The lovers of Apano Meria

by Teos Romvos

Within me storm, fog and sorrow. From my fingers flow rows of words, discourses spring out, entwined with passion and rage, sentences grow imbued with the destruction of landscapes, threats take aim from all sides, trials, cries and howls for respect towards the planet which hosts us, struggles for this group of Aegean islands to keep existing without being obliterated by the myriad enemies which have besieged them relentlessly over the centuries.

Come on, my friends, I’m inviting you along on a great journey in the Aegean. From the agitated sea and its foaming waves to the depths, where ancient shipwrecks rest, with fishes of undeterminate age, pearls and black coral.

Come to the surface and see the flying fish hunting, look at how they flutter, skimming on the undulations and wrinkles of the water, see how the cetaceans and the sea turtles sail beside us, slow like small islands. See how the cormorants forget themselves in their dives. Come and enter the unexplored marine caves and listen out for the erotic gasps and breaths of the seals. Behold the play of the Mediterranean bream which run aground on the shore to fertilise each other by dropping on their sides, and while they twitch, one can see their scales turn golden and scintillate in the hot rays of the sun. After fertilisation, the males will open up in the sea to die there, and their corpses, whirling down to the bottom, will touch the anemones where they’ll become food for male octopuses and cuttlefish who will die in their turn as the orgasm subsides.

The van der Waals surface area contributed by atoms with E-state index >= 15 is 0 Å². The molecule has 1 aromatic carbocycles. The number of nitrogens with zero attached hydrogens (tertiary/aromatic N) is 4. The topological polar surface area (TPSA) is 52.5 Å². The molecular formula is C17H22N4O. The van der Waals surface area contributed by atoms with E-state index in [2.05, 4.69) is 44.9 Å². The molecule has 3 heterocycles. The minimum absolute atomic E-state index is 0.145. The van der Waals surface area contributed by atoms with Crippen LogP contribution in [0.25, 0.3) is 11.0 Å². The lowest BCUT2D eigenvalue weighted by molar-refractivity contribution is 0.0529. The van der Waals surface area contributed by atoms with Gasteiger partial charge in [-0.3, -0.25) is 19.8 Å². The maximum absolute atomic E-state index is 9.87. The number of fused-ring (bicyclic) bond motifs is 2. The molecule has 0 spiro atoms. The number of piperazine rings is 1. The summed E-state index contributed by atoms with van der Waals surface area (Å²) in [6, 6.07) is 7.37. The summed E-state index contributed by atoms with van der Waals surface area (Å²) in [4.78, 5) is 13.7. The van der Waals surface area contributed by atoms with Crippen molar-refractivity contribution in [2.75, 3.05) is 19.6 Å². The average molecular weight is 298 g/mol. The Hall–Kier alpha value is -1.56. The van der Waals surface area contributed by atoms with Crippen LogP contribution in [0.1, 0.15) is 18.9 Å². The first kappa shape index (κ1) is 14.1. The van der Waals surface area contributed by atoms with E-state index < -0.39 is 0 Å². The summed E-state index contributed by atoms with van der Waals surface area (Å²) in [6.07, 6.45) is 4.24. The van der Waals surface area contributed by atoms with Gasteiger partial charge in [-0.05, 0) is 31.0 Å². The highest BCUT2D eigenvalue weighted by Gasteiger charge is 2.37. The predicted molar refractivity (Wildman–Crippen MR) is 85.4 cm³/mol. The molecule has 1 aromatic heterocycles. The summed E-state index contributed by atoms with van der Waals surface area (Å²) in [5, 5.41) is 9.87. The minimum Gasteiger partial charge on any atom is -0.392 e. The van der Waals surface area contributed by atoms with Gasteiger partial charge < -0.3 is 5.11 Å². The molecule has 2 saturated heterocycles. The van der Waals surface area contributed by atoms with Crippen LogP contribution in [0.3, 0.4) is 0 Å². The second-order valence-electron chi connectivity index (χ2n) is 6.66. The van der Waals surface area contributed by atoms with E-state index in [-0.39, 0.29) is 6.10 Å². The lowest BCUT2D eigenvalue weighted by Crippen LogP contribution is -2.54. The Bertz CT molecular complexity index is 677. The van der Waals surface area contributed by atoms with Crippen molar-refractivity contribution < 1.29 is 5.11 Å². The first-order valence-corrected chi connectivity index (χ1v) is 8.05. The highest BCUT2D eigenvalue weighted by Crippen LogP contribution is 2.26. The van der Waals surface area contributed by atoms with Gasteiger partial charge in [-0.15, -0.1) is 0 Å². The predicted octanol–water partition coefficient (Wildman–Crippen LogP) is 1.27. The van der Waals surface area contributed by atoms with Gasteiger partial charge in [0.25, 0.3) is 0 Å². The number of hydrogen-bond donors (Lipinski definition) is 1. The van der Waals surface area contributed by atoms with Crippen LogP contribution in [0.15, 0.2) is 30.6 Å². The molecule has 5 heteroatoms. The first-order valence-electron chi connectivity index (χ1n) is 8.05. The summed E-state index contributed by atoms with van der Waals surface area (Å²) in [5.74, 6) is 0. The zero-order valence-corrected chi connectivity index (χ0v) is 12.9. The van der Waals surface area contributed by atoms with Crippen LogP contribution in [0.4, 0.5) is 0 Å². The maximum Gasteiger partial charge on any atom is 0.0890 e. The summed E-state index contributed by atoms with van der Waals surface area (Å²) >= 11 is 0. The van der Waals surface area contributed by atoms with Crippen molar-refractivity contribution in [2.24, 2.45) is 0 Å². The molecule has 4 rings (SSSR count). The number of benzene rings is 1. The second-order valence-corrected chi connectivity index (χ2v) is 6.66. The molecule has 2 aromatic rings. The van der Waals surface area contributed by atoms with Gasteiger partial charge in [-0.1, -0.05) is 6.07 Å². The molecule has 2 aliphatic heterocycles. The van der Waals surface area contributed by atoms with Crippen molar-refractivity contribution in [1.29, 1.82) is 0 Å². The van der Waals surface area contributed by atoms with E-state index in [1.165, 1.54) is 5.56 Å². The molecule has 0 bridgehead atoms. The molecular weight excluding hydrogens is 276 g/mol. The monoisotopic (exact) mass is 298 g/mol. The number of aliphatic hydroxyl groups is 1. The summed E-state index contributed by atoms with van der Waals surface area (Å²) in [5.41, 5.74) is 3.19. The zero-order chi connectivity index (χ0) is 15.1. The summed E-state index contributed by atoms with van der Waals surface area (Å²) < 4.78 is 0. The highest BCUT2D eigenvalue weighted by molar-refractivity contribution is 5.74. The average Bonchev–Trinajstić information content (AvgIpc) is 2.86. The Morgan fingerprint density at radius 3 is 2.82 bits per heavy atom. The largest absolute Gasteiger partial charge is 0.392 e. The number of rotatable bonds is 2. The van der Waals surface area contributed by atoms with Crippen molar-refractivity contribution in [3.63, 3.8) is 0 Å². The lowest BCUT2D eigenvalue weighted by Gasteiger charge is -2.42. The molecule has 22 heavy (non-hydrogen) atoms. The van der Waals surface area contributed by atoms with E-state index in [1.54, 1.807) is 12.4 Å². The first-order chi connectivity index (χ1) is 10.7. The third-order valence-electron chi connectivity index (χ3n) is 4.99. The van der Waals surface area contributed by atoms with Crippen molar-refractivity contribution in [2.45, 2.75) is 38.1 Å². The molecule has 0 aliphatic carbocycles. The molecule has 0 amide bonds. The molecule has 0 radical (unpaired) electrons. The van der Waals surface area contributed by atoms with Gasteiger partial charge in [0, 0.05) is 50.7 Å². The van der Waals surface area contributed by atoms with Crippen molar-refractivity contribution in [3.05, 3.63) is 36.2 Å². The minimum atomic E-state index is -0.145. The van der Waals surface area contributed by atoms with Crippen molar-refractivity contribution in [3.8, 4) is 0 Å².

Come on my friends, let’s get out on the north shore of Syros, at Diapori, on the small beach of Skrofas, in Glysoura or in Psycha, and carefully climb the sharp rocks, scattering surprised crabs, starfishes, snails and sea lice while this little terrified kingfisher flits far away from the nest, like a small rainbow above the foam of the waves. Over the lava’s wild protuberances, over the limestone and the beach’s volcanic rocks where the splashes of the waves and their ebbing are calming down some hermaphrodite barnacles, which, tightly stuck together, are copulating with their two erotic tentacles undulating like snakes. The male extremity slides inside the shell and leaves its sperm to fertilise the eggs, while the female receives the male in the double dizziness of love.

Come closer, my friends, to get a taste of wild island nature, to contemplate the Northern Part, the last landscape in Syros surviving as Homer dreamt it in antiquity, he who had no roof and wandered through the islands of this archipelago. Come walk in the dunes to discover their beauty, a pastoral landscape of terraces and stonewalls, minimalist roads and narrow paths, with small hamlets at Chartiana, Finika, Mitaka, Papouri, Pichotos, Chalandriani, Ligeros and over there at San Michali, and, at Kiperousa and at Kambos, a few farms which become part of the landscape.